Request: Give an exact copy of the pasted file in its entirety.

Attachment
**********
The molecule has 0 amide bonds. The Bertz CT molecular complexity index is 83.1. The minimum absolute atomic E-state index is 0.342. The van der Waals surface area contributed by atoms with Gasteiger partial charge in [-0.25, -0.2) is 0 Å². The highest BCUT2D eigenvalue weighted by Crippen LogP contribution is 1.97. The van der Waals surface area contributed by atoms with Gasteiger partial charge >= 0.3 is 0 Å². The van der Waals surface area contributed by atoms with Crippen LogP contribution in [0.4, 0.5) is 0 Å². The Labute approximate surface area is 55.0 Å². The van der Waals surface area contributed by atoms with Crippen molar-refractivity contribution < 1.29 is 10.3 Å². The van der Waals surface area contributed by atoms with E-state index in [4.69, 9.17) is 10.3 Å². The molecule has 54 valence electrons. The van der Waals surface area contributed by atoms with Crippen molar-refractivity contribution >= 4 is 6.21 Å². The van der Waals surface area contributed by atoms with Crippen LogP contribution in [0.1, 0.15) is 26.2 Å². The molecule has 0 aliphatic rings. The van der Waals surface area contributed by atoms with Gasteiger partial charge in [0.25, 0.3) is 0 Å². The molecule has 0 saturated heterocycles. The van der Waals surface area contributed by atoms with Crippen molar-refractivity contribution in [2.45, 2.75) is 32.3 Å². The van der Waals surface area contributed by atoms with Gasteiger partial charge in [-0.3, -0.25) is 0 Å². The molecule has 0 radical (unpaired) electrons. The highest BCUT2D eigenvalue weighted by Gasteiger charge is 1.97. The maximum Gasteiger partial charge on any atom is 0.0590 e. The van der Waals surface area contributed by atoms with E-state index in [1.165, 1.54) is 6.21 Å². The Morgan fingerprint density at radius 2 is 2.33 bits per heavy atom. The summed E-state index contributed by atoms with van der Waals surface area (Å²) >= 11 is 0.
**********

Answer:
The molecule has 0 amide bonds. The Bertz CT molecular complexity index is 83.1. The minimum absolute atomic E-state index is 0.342. The van der Waals surface area contributed by atoms with Gasteiger partial charge in [-0.25, -0.2) is 0 Å². The highest BCUT2D eigenvalue weighted by Crippen LogP contribution is 1.97. The van der Waals surface area contributed by atoms with Gasteiger partial charge >= 0.3 is 0 Å². The van der Waals surface area contributed by atoms with Crippen LogP contribution in [0.4, 0.5) is 0 Å². The Labute approximate surface area is 55.0 Å². The van der Waals surface area contributed by atoms with Crippen molar-refractivity contribution < 1.29 is 10.3 Å². The van der Waals surface area contributed by atoms with E-state index in [4.69, 9.17) is 10.3 Å². The molecule has 54 valence electrons. The van der Waals surface area contributed by atoms with Crippen molar-refractivity contribution >= 4 is 6.21 Å². The van der Waals surface area contributed by atoms with Crippen LogP contribution in [0.1, 0.15) is 26.2 Å². The molecule has 0 aliphatic rings. The van der Waals surface area contributed by atoms with Gasteiger partial charge in [0.25, 0.3) is 0 Å². The molecule has 0 saturated heterocycles. The van der Waals surface area contributed by atoms with Crippen molar-refractivity contribution in [2.45, 2.75) is 32.3 Å². The van der Waals surface area contributed by atoms with Gasteiger partial charge in [-0.3, -0.25) is 0 Å². The molecule has 0 radical (unpaired) electrons. The highest BCUT2D eigenvalue weighted by Gasteiger charge is 1.97. The maximum Gasteiger partial charge on any atom is 0.0590 e. The van der Waals surface area contributed by atoms with E-state index in [1.165, 1.54) is 6.21 Å². The Morgan fingerprint density at radius 2 is 2.33 bits per heavy atom. The summed E-state index contributed by atoms with van der Waals surface area (Å²) >= 11 is 0.